Monday, April 16, 2007

Do We Want Low or High Prices?

Keywords: Thomas Friedman; Geo-Green strategy; petroauthoritarians; Al Qaeda; petroleum prices; dictatorship

has published a big piece in yesterday’s New York Times Magazine: “The Greening of .” His basic argument is summed up in the deck underneath the title: “What does America need to regain its global stature? Environmental leadership.”

Good idea. Yes, Friedman says, people will still hate the United States for Bush’s Iraq War, but this antipathy can be offset by initiatives that show the world how to solve the climate change crisis. There is even a demand on “Main Street, USA” for a political leader who will lead their “Geo-Green” strategy. But hardly anyone recognizes the scale of the changes that are going to be required – the costs, and the effort involved in shifting the world toward emissions-free energy.

Friedman’s argument is divided into two parts. The first half addresses America’s growing conflict with Islamic countries. He rightly notes that the nations that have nurtured and funded Al Qaeda — especially — are the ones the US is supporting financially by buying their oil. Addiction to foreign oil makes Americans vulnerable. Some Saudi mosques are even sending cash to the insurgents in Iraq. As James Woolsey said, “We are funding the rope for the hanging of ourselves.”

Moreover, the more money America pays them, the more audacious are their attacks. Indeed, the higher the price of oil, the more anti-democratic is the behavior of this whole dictatorial Islamic world.

This is not new to me; my friend John Bacher’s book pointed out the extreme correlation between countries’ degree of dictatorship and their oil revenues. But I had not seen before what Friedman points out here: that when oil prices go down, these “petroauthoritarian” countries begin to behave according to American values, whereas when oil prices go up, they become aggressive again. Middle Eastern political reform, then, involves this plan: We must find ways of lowering the price of oil. Friedman writes,

“People change when they have to — not when we tell them to — and falling oil prices make them have to. That is why if we are looking for a Plan B for Iraq there is no better tool than bringing down the price of oil.”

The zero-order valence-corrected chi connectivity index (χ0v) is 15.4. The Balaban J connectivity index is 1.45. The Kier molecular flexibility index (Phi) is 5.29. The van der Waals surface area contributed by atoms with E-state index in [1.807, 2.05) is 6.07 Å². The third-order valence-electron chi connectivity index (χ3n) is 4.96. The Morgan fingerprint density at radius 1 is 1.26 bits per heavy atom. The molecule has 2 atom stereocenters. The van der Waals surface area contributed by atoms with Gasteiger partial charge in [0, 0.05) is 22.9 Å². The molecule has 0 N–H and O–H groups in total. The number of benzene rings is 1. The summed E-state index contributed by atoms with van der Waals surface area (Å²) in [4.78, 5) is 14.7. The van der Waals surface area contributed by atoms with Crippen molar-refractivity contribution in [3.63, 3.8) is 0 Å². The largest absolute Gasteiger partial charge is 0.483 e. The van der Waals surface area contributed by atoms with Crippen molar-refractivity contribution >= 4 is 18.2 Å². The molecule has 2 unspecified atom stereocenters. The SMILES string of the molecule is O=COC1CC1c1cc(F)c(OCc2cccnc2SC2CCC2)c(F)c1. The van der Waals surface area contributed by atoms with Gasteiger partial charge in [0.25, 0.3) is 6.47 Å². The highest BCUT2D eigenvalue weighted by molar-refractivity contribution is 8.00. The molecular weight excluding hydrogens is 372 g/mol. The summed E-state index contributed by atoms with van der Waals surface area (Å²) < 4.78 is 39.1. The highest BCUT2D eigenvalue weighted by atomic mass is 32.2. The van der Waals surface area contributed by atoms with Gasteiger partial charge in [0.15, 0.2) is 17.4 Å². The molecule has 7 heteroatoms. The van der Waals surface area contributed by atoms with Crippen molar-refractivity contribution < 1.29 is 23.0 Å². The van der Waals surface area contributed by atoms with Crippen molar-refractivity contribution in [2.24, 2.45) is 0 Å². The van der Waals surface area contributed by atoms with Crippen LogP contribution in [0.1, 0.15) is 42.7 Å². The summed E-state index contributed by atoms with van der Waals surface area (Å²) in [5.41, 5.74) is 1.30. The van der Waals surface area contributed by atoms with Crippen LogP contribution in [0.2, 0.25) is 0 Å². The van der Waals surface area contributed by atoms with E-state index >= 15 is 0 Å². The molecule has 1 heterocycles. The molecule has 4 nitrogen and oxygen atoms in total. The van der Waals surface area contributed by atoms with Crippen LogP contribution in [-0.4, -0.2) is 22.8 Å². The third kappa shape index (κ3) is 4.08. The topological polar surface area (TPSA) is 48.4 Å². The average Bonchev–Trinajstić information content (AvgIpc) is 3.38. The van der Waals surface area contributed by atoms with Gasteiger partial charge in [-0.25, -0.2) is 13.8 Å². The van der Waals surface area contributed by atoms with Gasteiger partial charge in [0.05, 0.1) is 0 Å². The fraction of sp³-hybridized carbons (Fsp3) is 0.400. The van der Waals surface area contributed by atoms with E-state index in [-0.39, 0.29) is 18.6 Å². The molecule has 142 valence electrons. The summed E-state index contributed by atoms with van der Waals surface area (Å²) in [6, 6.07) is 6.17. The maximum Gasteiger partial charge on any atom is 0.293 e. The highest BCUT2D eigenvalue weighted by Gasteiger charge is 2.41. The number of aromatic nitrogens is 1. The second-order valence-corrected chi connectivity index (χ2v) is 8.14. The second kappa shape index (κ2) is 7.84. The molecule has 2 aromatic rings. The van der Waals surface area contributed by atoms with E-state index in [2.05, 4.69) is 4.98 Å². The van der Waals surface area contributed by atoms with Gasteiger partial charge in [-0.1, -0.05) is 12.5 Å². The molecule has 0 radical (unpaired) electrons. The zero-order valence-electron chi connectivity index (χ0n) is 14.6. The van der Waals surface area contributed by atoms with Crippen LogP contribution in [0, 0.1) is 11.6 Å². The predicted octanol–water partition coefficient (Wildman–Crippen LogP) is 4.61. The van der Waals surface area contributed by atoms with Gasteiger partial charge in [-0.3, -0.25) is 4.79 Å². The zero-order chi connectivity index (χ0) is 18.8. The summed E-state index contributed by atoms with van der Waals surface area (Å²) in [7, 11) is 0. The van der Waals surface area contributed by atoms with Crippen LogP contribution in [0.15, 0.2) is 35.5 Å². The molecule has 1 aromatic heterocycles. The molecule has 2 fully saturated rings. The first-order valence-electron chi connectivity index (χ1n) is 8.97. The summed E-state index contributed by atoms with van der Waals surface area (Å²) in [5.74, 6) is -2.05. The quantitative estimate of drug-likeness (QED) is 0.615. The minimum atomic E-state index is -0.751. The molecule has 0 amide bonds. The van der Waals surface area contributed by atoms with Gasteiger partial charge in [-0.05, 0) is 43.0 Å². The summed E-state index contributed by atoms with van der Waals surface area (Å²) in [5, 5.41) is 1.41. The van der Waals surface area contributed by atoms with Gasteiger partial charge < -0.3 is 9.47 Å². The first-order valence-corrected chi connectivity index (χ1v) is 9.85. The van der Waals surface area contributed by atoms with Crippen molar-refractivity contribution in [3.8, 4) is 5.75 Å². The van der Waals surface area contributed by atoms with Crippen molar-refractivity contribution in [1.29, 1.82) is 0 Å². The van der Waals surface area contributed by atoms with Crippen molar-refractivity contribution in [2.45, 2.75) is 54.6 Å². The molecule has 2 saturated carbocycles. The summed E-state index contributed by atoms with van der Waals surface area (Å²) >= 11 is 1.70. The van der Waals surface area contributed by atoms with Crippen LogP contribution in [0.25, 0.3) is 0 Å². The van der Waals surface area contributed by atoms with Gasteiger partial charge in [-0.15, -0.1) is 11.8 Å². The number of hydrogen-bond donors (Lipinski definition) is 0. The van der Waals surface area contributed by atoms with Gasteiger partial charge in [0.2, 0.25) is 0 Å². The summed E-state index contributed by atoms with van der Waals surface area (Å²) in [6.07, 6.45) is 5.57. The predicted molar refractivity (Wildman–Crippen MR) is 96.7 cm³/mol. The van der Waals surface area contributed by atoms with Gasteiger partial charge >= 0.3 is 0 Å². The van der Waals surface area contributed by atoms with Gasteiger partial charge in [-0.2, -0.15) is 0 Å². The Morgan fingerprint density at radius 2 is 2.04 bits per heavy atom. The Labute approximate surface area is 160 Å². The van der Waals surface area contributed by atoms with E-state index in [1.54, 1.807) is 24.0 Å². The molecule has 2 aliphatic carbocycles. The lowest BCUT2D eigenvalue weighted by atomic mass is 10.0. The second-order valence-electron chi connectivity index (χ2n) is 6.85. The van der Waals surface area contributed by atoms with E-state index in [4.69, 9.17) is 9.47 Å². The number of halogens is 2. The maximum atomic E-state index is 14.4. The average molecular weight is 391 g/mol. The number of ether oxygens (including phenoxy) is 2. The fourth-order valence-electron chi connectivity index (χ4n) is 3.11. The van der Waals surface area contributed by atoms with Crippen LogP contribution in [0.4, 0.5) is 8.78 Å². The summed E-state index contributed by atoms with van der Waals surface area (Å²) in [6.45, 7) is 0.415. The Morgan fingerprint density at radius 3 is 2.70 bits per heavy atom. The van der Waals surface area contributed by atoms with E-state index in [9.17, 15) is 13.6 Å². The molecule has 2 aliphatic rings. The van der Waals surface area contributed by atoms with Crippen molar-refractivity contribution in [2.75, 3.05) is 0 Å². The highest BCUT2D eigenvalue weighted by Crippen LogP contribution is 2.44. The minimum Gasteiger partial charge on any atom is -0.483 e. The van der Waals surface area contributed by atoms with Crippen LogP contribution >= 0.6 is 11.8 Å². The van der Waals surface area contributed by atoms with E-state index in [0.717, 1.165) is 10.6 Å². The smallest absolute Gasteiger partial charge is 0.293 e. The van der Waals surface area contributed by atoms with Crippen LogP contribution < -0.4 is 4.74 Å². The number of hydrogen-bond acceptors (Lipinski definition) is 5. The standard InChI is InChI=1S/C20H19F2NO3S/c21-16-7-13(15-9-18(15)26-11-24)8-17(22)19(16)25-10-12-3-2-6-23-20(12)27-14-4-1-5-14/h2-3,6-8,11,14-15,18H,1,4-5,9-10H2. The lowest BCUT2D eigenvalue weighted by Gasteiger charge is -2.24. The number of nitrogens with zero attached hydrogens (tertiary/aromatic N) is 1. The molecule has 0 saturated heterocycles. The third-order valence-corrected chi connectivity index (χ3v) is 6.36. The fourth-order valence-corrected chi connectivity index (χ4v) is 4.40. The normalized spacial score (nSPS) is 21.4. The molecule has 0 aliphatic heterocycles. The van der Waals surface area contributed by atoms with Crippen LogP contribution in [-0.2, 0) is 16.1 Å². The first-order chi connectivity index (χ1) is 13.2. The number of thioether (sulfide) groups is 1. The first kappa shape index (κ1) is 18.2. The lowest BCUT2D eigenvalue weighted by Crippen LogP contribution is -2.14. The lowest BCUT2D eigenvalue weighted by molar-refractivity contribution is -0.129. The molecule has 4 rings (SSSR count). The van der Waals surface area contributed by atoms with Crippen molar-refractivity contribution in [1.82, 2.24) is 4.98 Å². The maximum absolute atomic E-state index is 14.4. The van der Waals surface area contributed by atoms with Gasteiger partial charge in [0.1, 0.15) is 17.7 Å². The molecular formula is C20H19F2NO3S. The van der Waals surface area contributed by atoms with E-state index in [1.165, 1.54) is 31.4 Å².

Next his argument turns to the domestic scene, where he shows that “Main Street” is becoming worried about global warming. The responses are going to be exceedingly difficult. New innovations are required, and American know-how is still the most promising source of these developments. We have to create low-cost clean power alternatives that selling at the “.”

To do so, the most effective mechanism is free-market capitalism. Unfortunately, the energy market does not work well enough now to enable the construction of new nuclear power plants or coal sequestration technologies. The government needs to get involved, stabilizing prices and environmental standards. As matters stand now, the market is too risky for multi-year investments involving billions of dollars. The government needs to set high standards for efficiency and sustainability, and keep raising them. Ironically, it was George W. who led this approach when he was governor of Texas. His renewable energy legislation required Texas power companies to produce a specific amount of electricity from wind power. Today, there’s a locomotive factory in Pennsylvania that is selling engines to China that emit less CO2 and offers fuel efficiency. That is the way to go. Friedman quote ’s insight that is posing “a series of great opportunities disguised as insoluble problems.”

I like Friedman’s analysis, though I am puzzled by what seems to be a contradiction. He emphasizes the importance of lowering the price of Middle Eastern oil — not only as a way to subdue the anti-democratic tendencies of that region, but also as a “Geo-Green” strategy. Yet he does not spell that out. Presumably he means that by developing alternative fuels, Americans will reduce their consumption of Middle Eastern oil and hence reduce its price.

Most environmentalists see the causal relationship in a different way — and indeed Friedman does too. That is, we’d like to increase the at US pumps so as to make the (necessarily more expensive) alternative fuels competitive and hence worth developing. High gas prices are required to create the incentives for the market to support new ways of reducing greenhouse gases.

Yet isn’t this contradictory? Low petroleum prices in the Middle East will make for low (not higher) gasoline prices in the United States.

Besides, I don’t know how Friedman expects us to force the price of oil downward. That will happen, he implies, if we develop wind, nuclear, solar, and other . But elsewhere he suggests that we won’t develop those alternatives unless gas gets expensive. Where is the magic lever that’s going to set off the salutary chain of events?

Or am I missing something in his argument?



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